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The Free Market of Ideas

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A biology student and a journalist investigate how Wikipedia gets its information

In the span of two decades, Wikipedia has gone from being a controversial internet phenomenon to the world’s fifth most popular website – arguably the leading online source for knowledge today. As people's trust in the information they read on Wikipedia grows, it is important to understand to what extent the facts offered on the website are based on academic and scientific research.  

Rona Aviram, a research student in lab of Prof. Gad Asher of the Biomolecular Sciences Department at the Weizmann Institute of Science, and Omer Benjakob, a journalist and student of philosophy and the history of science at Tel Aviv University, thought that Wikipedia, in and of itself a sort of uber-interdisciplinary format, could be an interesting subject for multidisciplinary research into how scientific information is understood and spread.

Wikipedia‘s open format allows its articles to be written collectively by people from across the world with varying degrees of expertise, generating an encyclopedia that is essentially a “free market of ideas.” As every change made to an article on Wikipedia is logged in a freely accessible database, Aviram and Benjakob were able to treat Wikipedia as a historical source for study. But it is an archive that evolves on a nearly daily basis.

They turned to articles on circadian clocks – the research focus in Asher’s lab. Tracking all of the different edits made to a small group of articles enabled them to trace the unfolding story of the scientific field of circadian clocks – as told to Wikipedia. The periodic addition of footnotes and citations, for example, showed how certain discoveries from scientific literature made their way into the encyclopedia’s pages, and how these changed in significance as new discoveries and ideas entered the field.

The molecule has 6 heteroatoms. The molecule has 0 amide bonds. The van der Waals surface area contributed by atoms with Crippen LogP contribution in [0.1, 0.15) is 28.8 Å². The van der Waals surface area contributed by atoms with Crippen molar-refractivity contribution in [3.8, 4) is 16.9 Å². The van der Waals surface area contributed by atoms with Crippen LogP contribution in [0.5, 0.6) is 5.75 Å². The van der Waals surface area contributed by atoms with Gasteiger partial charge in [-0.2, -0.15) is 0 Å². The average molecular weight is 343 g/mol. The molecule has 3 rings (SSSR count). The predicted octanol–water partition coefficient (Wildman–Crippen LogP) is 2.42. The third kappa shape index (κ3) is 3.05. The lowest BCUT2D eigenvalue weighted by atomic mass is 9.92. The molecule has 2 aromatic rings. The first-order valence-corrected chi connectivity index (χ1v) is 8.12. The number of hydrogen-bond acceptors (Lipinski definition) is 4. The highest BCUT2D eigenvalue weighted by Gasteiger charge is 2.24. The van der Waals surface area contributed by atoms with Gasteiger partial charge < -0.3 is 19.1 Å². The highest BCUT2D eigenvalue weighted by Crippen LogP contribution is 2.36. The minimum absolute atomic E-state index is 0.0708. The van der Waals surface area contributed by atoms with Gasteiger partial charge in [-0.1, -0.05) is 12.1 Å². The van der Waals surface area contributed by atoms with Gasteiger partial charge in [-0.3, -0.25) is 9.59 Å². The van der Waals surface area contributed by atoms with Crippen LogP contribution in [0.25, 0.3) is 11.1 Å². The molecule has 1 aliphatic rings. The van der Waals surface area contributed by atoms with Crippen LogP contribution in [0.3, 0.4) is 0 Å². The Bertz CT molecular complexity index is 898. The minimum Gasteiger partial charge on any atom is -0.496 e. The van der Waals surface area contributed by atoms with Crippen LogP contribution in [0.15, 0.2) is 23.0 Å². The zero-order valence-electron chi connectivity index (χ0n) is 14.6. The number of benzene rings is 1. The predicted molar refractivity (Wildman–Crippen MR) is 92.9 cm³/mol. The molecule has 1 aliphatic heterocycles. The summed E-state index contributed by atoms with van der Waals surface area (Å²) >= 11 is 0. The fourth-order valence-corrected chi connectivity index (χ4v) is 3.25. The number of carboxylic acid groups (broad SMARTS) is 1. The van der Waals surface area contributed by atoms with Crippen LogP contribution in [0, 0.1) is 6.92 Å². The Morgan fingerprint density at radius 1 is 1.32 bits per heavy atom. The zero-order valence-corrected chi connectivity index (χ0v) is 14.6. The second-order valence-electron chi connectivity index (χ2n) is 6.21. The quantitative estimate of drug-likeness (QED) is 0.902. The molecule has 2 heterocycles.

A new type of editor was present – “citizen encyclopedists” – lay experts with personal knowledge of the topic but no qualified scientific training

Wikipedia’s open format, which allows anyone to edit its content, did leave the articles exposed to vandalism, as one would expect. But Aviram and Benjakob found that the “mob-review” – a decentralized review system of sorts – served to keep the articles up to date with scientific progress while also weeding out errors. This process echoed that of the peer-review prevalent academic culture, but by removing the threshold for participation, it expands the pool of potential reviewers.

Using some journalistic know-how to uncover the identity of these reviewers revealed something surprising: In addition to scientists and young academics, a new type of editor was present – “citizen encyclopedists” – lay experts with personal knowledge of the topic but no qualified scientific training. For example, the most prominent editor of the circadian clocks articles had the user name Hordaland, who they discovered to be Beth MacDonald. MacDonald suffered from a sleeping disorder and as a result educated herself in the academic literature pertaining to her illness. Despite having no background in science, she communicated with doctors and professionals to keep up to date with circadian clock-related research. Meticulously editing, rewriting and keeping a watchful eye over the relevant Wikipedia articles, MacDonald’s case shows how Wikipedia opens up the process of communicating science to new types of agents who have historically been excluded.

Combining approaches from biology, history and journalism could help current efforts to deal with what the UN termed the “infodemic”  of information on COVID-19. At the outset the coronavirus pandemic, Wikipedia broke traffic records, and the new study supports the idea that this site is better equipped than many to fight misinformation by supplying the public with up-to-date and reliable knowledge, as well as serving as a gateway to academic and scientific publications. Currently, Aviram and Benjakob are collaborating with a data scientist, Dr. Jonathan Sobel, to incorporate computational methods into a new study and to investigate on a larger scale how knowledge, for example, that about COVID-19, is diffused through the online encyclopedia.

Prof. Gad Asher's research is supported by Susan and Michael Stern; and the European Research Council. 






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